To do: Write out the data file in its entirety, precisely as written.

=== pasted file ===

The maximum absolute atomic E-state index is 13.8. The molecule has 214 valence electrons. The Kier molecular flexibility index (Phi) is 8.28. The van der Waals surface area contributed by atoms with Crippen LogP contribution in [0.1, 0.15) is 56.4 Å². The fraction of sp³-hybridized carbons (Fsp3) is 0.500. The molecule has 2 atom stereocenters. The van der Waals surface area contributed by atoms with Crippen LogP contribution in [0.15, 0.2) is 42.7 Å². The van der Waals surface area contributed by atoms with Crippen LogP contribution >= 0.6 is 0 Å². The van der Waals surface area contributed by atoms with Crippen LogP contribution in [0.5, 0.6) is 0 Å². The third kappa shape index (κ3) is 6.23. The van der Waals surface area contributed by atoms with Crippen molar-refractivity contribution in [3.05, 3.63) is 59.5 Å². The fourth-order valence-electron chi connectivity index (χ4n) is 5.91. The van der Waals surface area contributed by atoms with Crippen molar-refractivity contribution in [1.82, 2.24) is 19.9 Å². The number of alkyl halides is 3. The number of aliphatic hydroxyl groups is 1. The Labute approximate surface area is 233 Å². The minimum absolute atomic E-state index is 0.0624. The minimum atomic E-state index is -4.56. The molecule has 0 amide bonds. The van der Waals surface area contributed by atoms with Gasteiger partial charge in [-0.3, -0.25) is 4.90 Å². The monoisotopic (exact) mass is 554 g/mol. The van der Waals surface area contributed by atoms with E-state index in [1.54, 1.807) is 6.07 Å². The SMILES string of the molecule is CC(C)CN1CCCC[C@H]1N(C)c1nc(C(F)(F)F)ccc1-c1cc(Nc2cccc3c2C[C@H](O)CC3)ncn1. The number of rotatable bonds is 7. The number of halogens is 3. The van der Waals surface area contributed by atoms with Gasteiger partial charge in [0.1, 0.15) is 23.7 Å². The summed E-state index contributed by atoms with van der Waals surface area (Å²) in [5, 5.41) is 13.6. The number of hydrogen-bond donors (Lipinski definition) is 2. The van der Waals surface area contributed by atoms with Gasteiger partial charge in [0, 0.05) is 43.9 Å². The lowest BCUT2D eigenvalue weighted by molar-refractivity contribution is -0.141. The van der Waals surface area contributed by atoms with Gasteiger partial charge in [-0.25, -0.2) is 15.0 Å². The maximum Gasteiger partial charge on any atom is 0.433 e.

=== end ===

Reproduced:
The maximum absolute atomic E-state index is 13.8. The molecule has 214 valence electrons. The Kier molecular flexibility index (Phi) is 8.28. The van der Waals surface area contributed by atoms with Crippen LogP contribution in [0.1, 0.15) is 56.4 Å². The fraction of sp³-hybridized carbons (Fsp3) is 0.500. The molecule has 2 atom stereocenters. The van der Waals surface area contributed by atoms with Crippen LogP contribution in [0.15, 0.2) is 42.7 Å². The van der Waals surface area contributed by atoms with Crippen LogP contribution >= 0.6 is 0 Å². The van der Waals surface area contributed by atoms with Crippen LogP contribution in [0.5, 0.6) is 0 Å². The third kappa shape index (κ3) is 6.23. The van der Waals surface area contributed by atoms with Crippen molar-refractivity contribution in [3.05, 3.63) is 59.5 Å². The fourth-order valence-electron chi connectivity index (χ4n) is 5.91. The van der Waals surface area contributed by atoms with Crippen molar-refractivity contribution in [1.82, 2.24) is 19.9 Å². The number of alkyl halides is 3. The number of aliphatic hydroxyl groups is 1. The Labute approximate surface area is 233 Å². The minimum absolute atomic E-state index is 0.0624. The minimum atomic E-state index is -4.56. The molecule has 0 amide bonds. The van der Waals surface area contributed by atoms with Gasteiger partial charge in [-0.3, -0.25) is 4.90 Å². The monoisotopic (exact) mass is 554 g/mol. The van der Waals surface area contributed by atoms with E-state index in [1.54, 1.807) is 6.07 Å². The SMILES string of the molecule is CC(C)CN1CCCC[C@H]1N(C)c1nc(C(F)(F)F)ccc1-c1cc(Nc2cccc3c2C[C@H](O)CC3)ncn1. The number of rotatable bonds is 7. The number of halogens is 3. The van der Waals surface area contributed by atoms with Gasteiger partial charge in [0.1, 0.15) is 23.7 Å². The summed E-state index contributed by atoms with van der Waals surface area (Å²) in [5, 5.41) is 13.6. The number of hydrogen-bond donors (Lipinski definition) is 2. The van der Waals surface area contributed by atoms with Gasteiger partial charge in [0, 0.05) is 43.9 Å². The lowest BCUT2D eigenvalue weighted by molar-refractivity contribution is -0.141. The van der Waals surface area contributed by atoms with Gasteiger partial charge in [-0.25, -0.2) is 15.0 Å². The maximum Gasteiger partial charge on any atom is 0.433 e.